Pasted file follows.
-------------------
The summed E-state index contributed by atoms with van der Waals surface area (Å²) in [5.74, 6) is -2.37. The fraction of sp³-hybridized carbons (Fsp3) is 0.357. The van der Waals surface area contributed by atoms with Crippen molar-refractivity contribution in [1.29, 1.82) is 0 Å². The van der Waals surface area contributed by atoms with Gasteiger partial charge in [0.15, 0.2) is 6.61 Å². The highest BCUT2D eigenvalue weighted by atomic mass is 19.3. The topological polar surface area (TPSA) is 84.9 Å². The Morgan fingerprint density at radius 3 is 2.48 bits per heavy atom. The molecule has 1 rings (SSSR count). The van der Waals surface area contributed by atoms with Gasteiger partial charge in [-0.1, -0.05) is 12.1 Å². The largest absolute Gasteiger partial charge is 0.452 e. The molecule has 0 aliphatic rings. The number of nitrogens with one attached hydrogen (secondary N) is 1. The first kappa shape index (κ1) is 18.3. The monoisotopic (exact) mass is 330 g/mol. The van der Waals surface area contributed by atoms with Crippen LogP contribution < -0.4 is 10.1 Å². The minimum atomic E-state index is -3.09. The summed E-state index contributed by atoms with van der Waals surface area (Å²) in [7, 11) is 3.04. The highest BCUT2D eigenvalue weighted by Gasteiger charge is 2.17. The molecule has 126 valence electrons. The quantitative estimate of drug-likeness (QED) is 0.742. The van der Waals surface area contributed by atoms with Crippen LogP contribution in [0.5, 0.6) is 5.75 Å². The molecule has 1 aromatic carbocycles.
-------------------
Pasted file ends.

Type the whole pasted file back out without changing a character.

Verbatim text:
The summed E-state index contributed by atoms with van der Waals surface area (Å²) in [5.74, 6) is -2.37. The fraction of sp³-hybridized carbons (Fsp3) is 0.357. The van der Waals surface area contributed by atoms with Crippen molar-refractivity contribution in [1.29, 1.82) is 0 Å². The van der Waals surface area contributed by atoms with Gasteiger partial charge in [0.15, 0.2) is 6.61 Å². The highest BCUT2D eigenvalue weighted by atomic mass is 19.3. The topological polar surface area (TPSA) is 84.9 Å². The Morgan fingerprint density at radius 3 is 2.48 bits per heavy atom. The molecule has 1 rings (SSSR count). The van der Waals surface area contributed by atoms with Gasteiger partial charge in [-0.1, -0.05) is 12.1 Å². The largest absolute Gasteiger partial charge is 0.452 e. The molecule has 0 aliphatic rings. The number of nitrogens with one attached hydrogen (secondary N) is 1. The first kappa shape index (κ1) is 18.3. The monoisotopic (exact) mass is 330 g/mol. The van der Waals surface area contributed by atoms with Crippen LogP contribution < -0.4 is 10.1 Å². The minimum atomic E-state index is -3.09. The summed E-state index contributed by atoms with van der Waals surface area (Å²) in [7, 11) is 3.04. The highest BCUT2D eigenvalue weighted by Gasteiger charge is 2.17. The molecule has 126 valence electrons. The quantitative estimate of drug-likeness (QED) is 0.742. The van der Waals surface area contributed by atoms with Crippen LogP contribution in [0.5, 0.6) is 5.75 Å². The molecule has 1 aromatic carbocycles.